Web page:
Friday, February 26, 2010

Copertino Riserva, Cantina Sociale Cooperativa

Step into a time machine and go back 50 years or more, and you'll have the same experience as drinking a glass of this wine from Copertino Riserva by Cantina Sociale Cooperativa.  They have been making wine since the 1930's and I'm certain that their methods haven't changed much since then.  I found this bottle refreshing in its rustic charm and excellent with our meal last night.  I'm tasting it now after it's been open for about twelve hours and it's holding up quite nicely, and for the price at around $12, it's a heck of a bottle.

Copertino is a small town in the province of Puglia, which is located on the heel of the boot of Italy.  Puglia has lately gained some recognition for inexpensive, but characterful wines.  Primitivo, Negroamora, and Malvasia Nera are all grown there in great quantities in fertile soils with plenty of warm weather and sun.  These are all ancient grapes that it is theorized were planted by the Romans.  The climate makes the Southern part of Italy suitable for bulk production of wines, but a few estates are doing some interesting things with keeping yields low coupled with modern wine-making technology.

What this bottle represents to me is tradition.  Wine cooperatives are common in Italy because it is expensive to own and operate presses, fermentation equipment, barrels, and bottling lines.  Grape growers have often inherited ancient vineyards sites and usually don't have enough money, time, or interest to make their own wines.  What often happens is that they band together, have a big party, and make wine together every year.  Cooperative wines are often not great, but this one, in my opinion, is an exception to the norm.

The 2001 is made mostly from Negroamaro (the name means black and bitter) with a splash of Malvasia Nera added for perfume.  The color is a beautiful  ruddy ruby red with some browning around the edges, showing its age of nine years now.  The opaqueness of the core suggests that is lightly filtered if at all, which gives it an interesting thick texture when you drink it.  On the nose there are aromas of black cherry, cranberry, black olives, licorice, carraway, rooibos tea, game, autumn leaves, and woodsy spices.  It's a wine that I could smell all day and find something a little different each time.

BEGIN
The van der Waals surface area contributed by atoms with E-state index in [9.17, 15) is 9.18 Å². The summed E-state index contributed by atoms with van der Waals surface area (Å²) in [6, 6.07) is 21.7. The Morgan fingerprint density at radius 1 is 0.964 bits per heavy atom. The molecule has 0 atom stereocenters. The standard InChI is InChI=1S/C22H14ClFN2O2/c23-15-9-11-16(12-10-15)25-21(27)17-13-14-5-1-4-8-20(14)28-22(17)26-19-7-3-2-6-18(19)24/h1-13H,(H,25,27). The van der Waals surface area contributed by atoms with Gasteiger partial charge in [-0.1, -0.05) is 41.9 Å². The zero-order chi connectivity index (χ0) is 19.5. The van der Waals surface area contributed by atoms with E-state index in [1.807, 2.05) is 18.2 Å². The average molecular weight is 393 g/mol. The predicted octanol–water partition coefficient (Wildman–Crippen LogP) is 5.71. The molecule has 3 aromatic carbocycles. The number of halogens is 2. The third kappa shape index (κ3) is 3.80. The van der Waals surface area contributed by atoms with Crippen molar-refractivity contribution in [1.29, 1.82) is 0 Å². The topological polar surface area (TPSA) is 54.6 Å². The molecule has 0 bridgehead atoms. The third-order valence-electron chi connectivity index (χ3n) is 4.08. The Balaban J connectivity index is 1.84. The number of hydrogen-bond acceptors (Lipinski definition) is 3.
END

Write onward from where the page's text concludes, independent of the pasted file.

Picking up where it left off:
On the palete it is bone dry with a tart cranberry acidity.  The tannins are gripping, but long and well integrated.  There is a sort of "cheesy" finish that reminds me of the rancio quality of some of the great Pecorino cheeses of Tuscany.  It was amazing with our meal of roasted chicken and potatoes last night and it's still going strong today although the tannins have mellowed quite a bit as it's been open and exposed to air.  It would also be nice with any dish featuring mushrooms, pastas with tomato sauces, and other simply roasted poultry.  It even has a decent finish for a wine at its price point.

Interestingly, the vintage that is usually available at my wine store is usually at least seven or eight years old.  Because of the aging factor there is bottle variation from personal experience, but on the whole, I've been pleased with past vintages.  Since I like drinking older wines, this is an added bonus.  Likewise, the price tag certainly does not correspond to its age - or maybe it does depending on your perspective.  What I mean is that this is not a wine to go to for opulent fruit and bold flavors.  But, if you are looking for something with a humble home-cooked meal with subtlety and layers of complexity for not a lot of money, you'll be very happy with this wine.

As a side note, on researching this wine, I discovered a rock band named Negramaro after the great and ancient grape based in Salento, also in Puglia.  I'm listening to their album Finestra as I write these lines and quite enjoying it.  You can check them out on iTunes if you're curious.  Funny how the study of wine brings about these types of serendipitous and tangential discoveries.  As Pliny the Elder would have said, "In vino veritas..."

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